Athletes with ADHD Who Sustain Concussions at Higher Risk for Anxiety, Depression


There may be a link between ADHD and Concussion and Prolonged Mental Health Issues.

Athletes need to take measures to protect themselves from head injuries, and prevent concussions. A recent study found that athletes with attention deficit hyperactivity disorder (ADHD) may need to be even more cautious in concussion prevention.

Athletes with ADHD may be at an increased risk of suffering from prolonged depression and anxiety after sustaining a concussion than those who do not have ADHD, according to a study presented at the American Academy of Neurology Sport’s Concussion Conference.

The researchers looked at ADHD diagnosis and history of concussion in 979 NCAA Division I student athletes from the University of South Carolina. The students were divided into 4 groups: athletes with ADHD who have had a concussion; athletes with ADHD who have not experienced a concussion; athletes without ADHD who have not had a concussion; and athletes without ADHD who have not had a concussion. Athletes answered questions measuring their mental health before the start of the sport season, according to the authors.

Athletes who had experienced concussions were evaluated at least 6 months after they sustained the concussion to determine how long the effects had lasted. The authors found that athletes with ADHD who had sustained concussions scored higher on tests for anxiety and depression than the other groups, and those symptoms lasted longer than expected.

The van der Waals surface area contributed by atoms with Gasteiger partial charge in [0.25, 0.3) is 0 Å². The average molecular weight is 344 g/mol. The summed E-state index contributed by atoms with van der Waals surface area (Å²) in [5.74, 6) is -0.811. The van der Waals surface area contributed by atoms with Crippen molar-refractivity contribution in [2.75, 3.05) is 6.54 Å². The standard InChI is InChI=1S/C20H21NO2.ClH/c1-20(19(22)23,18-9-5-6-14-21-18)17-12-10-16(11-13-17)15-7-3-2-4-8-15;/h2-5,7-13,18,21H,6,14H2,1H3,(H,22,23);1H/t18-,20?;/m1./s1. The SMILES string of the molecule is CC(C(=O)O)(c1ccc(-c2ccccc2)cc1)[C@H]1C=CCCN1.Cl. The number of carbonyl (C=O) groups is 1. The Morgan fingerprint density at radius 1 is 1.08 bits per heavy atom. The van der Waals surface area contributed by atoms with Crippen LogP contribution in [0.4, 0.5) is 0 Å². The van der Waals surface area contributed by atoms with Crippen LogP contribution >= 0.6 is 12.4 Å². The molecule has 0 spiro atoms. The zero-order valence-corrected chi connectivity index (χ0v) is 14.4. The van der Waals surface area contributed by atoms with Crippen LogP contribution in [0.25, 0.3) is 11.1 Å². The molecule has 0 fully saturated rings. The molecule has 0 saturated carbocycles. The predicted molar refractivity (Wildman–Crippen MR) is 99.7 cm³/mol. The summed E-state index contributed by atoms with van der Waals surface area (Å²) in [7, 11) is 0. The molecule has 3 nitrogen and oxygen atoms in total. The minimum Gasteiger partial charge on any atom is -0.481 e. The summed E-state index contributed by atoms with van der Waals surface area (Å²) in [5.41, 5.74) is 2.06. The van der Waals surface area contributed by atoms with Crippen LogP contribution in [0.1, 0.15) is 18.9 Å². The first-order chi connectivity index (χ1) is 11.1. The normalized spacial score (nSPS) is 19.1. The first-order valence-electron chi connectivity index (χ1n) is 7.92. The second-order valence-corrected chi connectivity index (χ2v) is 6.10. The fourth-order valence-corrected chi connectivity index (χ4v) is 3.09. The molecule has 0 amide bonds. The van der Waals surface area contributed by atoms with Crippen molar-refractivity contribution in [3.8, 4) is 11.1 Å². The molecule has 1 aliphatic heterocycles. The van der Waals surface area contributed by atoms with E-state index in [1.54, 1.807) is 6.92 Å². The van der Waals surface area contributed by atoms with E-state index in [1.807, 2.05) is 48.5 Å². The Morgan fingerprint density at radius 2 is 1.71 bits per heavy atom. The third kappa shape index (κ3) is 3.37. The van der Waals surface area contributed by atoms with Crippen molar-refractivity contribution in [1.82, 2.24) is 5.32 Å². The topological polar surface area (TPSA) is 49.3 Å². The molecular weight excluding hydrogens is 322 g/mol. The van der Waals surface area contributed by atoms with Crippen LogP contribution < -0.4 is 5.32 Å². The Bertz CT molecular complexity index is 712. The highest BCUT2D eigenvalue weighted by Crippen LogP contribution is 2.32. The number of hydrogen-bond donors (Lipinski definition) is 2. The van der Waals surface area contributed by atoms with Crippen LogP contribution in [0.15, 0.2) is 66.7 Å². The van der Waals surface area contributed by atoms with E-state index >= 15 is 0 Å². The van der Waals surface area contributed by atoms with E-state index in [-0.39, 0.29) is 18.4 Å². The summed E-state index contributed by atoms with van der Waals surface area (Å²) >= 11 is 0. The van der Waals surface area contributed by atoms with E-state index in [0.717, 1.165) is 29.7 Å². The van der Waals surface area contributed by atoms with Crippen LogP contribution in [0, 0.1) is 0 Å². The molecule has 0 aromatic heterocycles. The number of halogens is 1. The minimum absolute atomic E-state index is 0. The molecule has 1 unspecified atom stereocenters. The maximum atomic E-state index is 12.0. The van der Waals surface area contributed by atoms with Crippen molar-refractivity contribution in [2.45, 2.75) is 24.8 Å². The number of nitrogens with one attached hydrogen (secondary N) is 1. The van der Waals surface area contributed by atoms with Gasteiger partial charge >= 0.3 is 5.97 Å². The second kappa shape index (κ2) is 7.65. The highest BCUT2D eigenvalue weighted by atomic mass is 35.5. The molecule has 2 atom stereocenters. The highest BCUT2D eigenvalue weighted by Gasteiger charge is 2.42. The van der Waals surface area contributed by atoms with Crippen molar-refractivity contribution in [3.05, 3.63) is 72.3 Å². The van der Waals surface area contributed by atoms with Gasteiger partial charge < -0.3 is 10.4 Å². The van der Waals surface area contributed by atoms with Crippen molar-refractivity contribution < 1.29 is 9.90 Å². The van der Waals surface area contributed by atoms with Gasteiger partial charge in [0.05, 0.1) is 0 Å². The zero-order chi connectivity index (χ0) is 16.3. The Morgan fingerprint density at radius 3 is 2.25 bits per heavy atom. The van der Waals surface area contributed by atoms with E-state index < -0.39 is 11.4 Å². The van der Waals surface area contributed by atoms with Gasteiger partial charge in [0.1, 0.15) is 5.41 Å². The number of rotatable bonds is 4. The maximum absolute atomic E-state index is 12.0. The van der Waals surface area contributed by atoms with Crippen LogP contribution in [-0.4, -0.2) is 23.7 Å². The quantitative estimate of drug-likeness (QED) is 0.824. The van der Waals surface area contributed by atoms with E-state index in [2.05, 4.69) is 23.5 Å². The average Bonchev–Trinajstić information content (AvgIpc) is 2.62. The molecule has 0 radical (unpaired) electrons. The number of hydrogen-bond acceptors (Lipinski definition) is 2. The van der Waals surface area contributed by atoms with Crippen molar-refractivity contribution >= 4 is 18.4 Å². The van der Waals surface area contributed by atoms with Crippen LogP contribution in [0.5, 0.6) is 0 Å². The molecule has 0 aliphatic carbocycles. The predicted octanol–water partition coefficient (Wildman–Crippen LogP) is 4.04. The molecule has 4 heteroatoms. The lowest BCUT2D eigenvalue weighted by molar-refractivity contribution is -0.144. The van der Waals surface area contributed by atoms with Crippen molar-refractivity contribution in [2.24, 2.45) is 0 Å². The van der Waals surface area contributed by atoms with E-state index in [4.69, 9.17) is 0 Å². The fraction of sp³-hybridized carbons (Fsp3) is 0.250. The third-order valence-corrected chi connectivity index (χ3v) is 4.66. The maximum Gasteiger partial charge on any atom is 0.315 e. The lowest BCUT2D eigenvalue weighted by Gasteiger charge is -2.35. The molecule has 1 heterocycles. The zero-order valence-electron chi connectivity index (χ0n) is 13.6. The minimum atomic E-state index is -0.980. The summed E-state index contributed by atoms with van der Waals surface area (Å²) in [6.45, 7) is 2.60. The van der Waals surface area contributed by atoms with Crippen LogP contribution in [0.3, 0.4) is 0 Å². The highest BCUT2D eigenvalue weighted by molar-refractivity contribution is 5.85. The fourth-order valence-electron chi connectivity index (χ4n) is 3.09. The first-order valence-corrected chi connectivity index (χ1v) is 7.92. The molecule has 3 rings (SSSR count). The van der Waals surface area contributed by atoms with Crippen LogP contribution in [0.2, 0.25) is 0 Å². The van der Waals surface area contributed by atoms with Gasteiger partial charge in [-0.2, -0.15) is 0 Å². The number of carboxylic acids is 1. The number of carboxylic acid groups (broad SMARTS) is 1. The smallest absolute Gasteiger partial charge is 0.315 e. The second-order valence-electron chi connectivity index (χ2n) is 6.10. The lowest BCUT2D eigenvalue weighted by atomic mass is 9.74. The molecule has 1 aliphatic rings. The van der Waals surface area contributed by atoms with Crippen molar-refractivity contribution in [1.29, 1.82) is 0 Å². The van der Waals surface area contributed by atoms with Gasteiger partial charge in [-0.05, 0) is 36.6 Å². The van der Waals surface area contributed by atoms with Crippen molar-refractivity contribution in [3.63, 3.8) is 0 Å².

The depression test asked athletes about their appetite and whether they felt like eating, their level of motivation and the amount of effort they put into tasks, and other factors that may indicate depression. Answers ranged from rarely or none of the time to most of the time, and scores ranged from 0 to 60. Athletes who scored greater than 16 were determined to be at risk for clinical depression. The average score of 26 among athletes with ADHD who had sustained concussions was significantly higher than the other groups who had an average score of 16, according to the authors.

In the anxiety test, athletes were asked how often they felt tense or worried about things that do not matter, along with other questions indicating anxiety, with answers ranging from almost never to almost always and scores ranging from 20 to 80. The athletes with ADHD who sustained a concussion had an average score of 42, while the other groups had an average score of 33, according to the study.

"These findings suggest that ADHD and concussion may have a cumulative effect on anxiety and depression beyond that of either ADHD or concussion alone," said study author Robert Davis Moore, MS, PhD, in a prepared statement. “Athletes with ADHD should be monitored with this in mind, as they may be more susceptible to experience symptoms of depression and anxiety following a concussion."

The authors note that moving forward, more research needs to be done on the relationship between ADHD, concussion, and anxiety and depression, over a longer period of time.


Concussion May Bring Greater Risk for Athletes with ADHD [News Release]. American Academy of Neurology. July 13, 2018. bring-greater-risks-for-athletes-with-adhd-300680636.html. Accessed August 6, 2018.

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